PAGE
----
Paediatrics (RCH) - Theses

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    Rapid acute care genomics: Challenges and opportunities
    Lynch, Fiona Jacqueline ( 2021)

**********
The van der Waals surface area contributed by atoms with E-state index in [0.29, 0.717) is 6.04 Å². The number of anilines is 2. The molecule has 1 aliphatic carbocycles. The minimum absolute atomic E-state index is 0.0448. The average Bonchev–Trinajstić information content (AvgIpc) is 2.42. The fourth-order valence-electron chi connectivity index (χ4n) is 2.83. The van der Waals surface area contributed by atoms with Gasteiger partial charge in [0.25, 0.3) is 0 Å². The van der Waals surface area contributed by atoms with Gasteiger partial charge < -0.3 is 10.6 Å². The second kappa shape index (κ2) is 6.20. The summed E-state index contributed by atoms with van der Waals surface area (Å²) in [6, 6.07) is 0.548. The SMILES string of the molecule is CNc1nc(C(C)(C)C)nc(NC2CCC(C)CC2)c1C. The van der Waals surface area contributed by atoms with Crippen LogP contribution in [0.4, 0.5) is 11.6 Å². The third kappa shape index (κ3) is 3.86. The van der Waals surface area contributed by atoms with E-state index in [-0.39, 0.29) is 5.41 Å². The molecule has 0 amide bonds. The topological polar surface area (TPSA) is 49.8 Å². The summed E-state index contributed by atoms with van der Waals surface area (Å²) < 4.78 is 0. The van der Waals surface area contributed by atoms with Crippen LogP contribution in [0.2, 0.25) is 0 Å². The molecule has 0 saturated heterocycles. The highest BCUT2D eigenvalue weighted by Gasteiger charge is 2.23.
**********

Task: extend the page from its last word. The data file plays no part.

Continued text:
Genomic technologies are showing great promise in the neonatal and paediatric acute care setting, with rapid genomic sequencing (rGS) facilitating results delivery within days. The use of rGS presents both novel genetic counselling issues and a unique impact on families. Although there is substantial enthusiasm surrounding this new application of genomics, it is important that implementation remains evidence-based and patient-centred. This research therefore aimed to understand current practice and perspectives in this setting as technology progresses. Qualitative, semi-structured interviews were conducted with 30 parents whose children had rGS in acute care, and 16 genetic counsellors (GCs) and four intensivists working in this setting. Interviews were audio-recorded, transcribed and analysed using a combination of content and thematic analysis. GCs identified practical challenges of counselling within a rapid turnaround time, including the lack of preparation time, less time to see families, and challenges of practicing outside of the traditional ‘9 to 5’ workday of genetic health professionals. However, they also saw similarities with genetic counselling in other contexts (such as the prenatal setting and the introduction of previous technologies). GCs also described the challenges of multidisciplinary teamwork in this setting, highlighting a need for education and training of other acute care health professionals and the role GCs may play in this. While some parents had a range of concerns and described deliberating about their decision, others readily consented to rGS and were resistant to pre-test counselling. Participants felt they were lucky to be offered special access to exciting, expensive and cutting-edge research, and valued the rapidity of the test, irrespective of the diagnostic outcome. However, factors putting pressure on parents to consent were evident in their descriptions of decision making for rGS. Interviews with intensivists and follow-up interviews with GCs who had greater experience in the delivery of rGS revealed the evolution of multidisciplinary practice in acute care. While there were initial challenges, both disciplines appeared to be benefiting from interdisciplinary learning, facilitating the movement towards truly integrated practice. Intensivists and GCs were working together to support parents’ informed decision making about rGS. Irrespective of the outcome of rGS, participants reported that families need post-test support for a variety of reasons. This study demonstrated maturation in the delivery of rGS over recent years and provided insight into the future delivery of genomic medicine in acute care. Practices reported around decision making are still putting pressure on parents to consent to rGS. Finally, a wider range of post-test needs were reported by health professionals compared to families undergoing rGS, making all perspectives essential for informing service delivery. While interviews revealed unique considerations for the delivery of rGS in acute care, there are existing areas of practice, theories and skills that can be drawn on to inform practice in this setting. The use of genomic technologies will continue to increase over time, therefore patient-centred care for families undergoing rGS will require ongoing investigation into their experiences and the changes in practice.